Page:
Difficulty controlling emotions: Increased irritability or difficulty calming down after becoming upset is frequently seen in these children.  Younger children may manifest regressed behaviors such as an increase in whining, tantrums or bed-wetting.  Older children may become less compliant or more withdrawn.  Feelings of sadness, emptiness and hopelessness may be accompanied by physical complaints such as frequent headaches or stomach aches. 
Academic difficulties: A number of studies have documented higher rates of academic difficulties in abused children.  Impaired concentration and motivation are among the contributors to school difficulties. 
Religious crisis: We have found that some children may experience a crisis in emunah after their victimization.  For adolescents, in particular, it may be very difficult to reconcile religious beliefs with actions by supposedly “religious” adults who act in such a hypocritical manner.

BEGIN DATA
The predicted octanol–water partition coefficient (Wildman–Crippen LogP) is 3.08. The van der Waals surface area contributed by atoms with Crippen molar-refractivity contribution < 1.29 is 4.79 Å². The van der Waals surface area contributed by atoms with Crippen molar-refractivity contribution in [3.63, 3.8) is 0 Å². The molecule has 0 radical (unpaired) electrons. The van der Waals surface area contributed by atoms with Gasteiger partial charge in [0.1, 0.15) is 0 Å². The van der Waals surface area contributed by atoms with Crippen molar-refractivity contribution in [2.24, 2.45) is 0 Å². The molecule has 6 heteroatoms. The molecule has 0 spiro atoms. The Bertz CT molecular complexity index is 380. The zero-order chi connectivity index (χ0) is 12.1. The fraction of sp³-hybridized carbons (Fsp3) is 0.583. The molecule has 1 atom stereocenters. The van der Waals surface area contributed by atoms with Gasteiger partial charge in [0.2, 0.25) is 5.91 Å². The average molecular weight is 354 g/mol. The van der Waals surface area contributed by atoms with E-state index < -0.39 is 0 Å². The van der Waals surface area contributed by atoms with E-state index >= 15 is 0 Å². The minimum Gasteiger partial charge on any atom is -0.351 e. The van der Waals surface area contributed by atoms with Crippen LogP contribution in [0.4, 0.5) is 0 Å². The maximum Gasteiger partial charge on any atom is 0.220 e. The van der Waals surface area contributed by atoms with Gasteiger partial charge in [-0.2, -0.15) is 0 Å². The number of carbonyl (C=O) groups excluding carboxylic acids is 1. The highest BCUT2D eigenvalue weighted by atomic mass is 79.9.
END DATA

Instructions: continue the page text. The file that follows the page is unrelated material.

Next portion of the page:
If we believe that our child is a victim of molestation and talking is the very first step, what is it that we should talk about?  We should emphasize the following to our son or daughter.

  • We, your mother and father, love you.

  • You did absolutely nothing wrong.

  • Your body is yours, let’s discuss how to protect it in the future, no one can touch your body in any way without your permission.

  • Your body is good, it’s not dirty.  Someone else who is not good did something that he wasn’t supposed to.

  • He was wrong for doing this.

  • You were not wrong for letting him do this

  • Since the majority of children are molested by people they know – relative, neighbor, coach, man in the neighborhood, Rebbe - you need to discuss trust in older people and role models.  This one person did something bad. Place an emphasis on all the other people that are good, loving and kind.